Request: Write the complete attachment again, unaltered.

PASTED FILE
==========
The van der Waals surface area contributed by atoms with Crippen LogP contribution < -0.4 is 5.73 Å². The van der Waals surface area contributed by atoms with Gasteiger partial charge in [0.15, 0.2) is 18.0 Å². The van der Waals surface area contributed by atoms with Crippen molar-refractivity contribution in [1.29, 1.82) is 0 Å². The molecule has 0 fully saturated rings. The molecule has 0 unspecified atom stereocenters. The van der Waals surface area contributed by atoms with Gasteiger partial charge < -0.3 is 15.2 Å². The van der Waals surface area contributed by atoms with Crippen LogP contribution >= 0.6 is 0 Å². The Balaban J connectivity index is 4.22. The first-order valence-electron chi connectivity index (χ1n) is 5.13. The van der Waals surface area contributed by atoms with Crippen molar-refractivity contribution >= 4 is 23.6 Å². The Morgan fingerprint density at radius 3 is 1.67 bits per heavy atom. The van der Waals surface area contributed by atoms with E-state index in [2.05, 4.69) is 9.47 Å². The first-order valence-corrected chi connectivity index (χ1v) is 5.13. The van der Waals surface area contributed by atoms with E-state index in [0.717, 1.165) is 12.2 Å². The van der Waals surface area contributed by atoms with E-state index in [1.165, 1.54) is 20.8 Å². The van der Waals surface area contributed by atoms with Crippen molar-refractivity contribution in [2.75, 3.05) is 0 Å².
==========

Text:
The van der Waals surface area contributed by atoms with Crippen LogP contribution < -0.4 is 5.73 Å². The van der Waals surface area contributed by atoms with Gasteiger partial charge in [0.15, 0.2) is 18.0 Å². The van der Waals surface area contributed by atoms with Crippen molar-refractivity contribution in [1.29, 1.82) is 0 Å². The molecule has 0 fully saturated rings. The molecule has 0 unspecified atom stereocenters. The van der Waals surface area contributed by atoms with Gasteiger partial charge < -0.3 is 15.2 Å². The van der Waals surface area contributed by atoms with Crippen LogP contribution >= 0.6 is 0 Å². The Balaban J connectivity index is 4.22. The first-order valence-electron chi connectivity index (χ1n) is 5.13. The van der Waals surface area contributed by atoms with Crippen molar-refractivity contribution >= 4 is 23.6 Å². The Morgan fingerprint density at radius 3 is 1.67 bits per heavy atom. The van der Waals surface area contributed by atoms with E-state index in [2.05, 4.69) is 9.47 Å². The first-order valence-corrected chi connectivity index (χ1v) is 5.13. The van der Waals surface area contributed by atoms with E-state index in [0.717, 1.165) is 12.2 Å². The van der Waals surface area contributed by atoms with E-state index in [1.165, 1.54) is 20.8 Å². The van der Waals surface area contributed by atoms with Crippen molar-refractivity contribution in [2.75, 3.05) is 0 Å².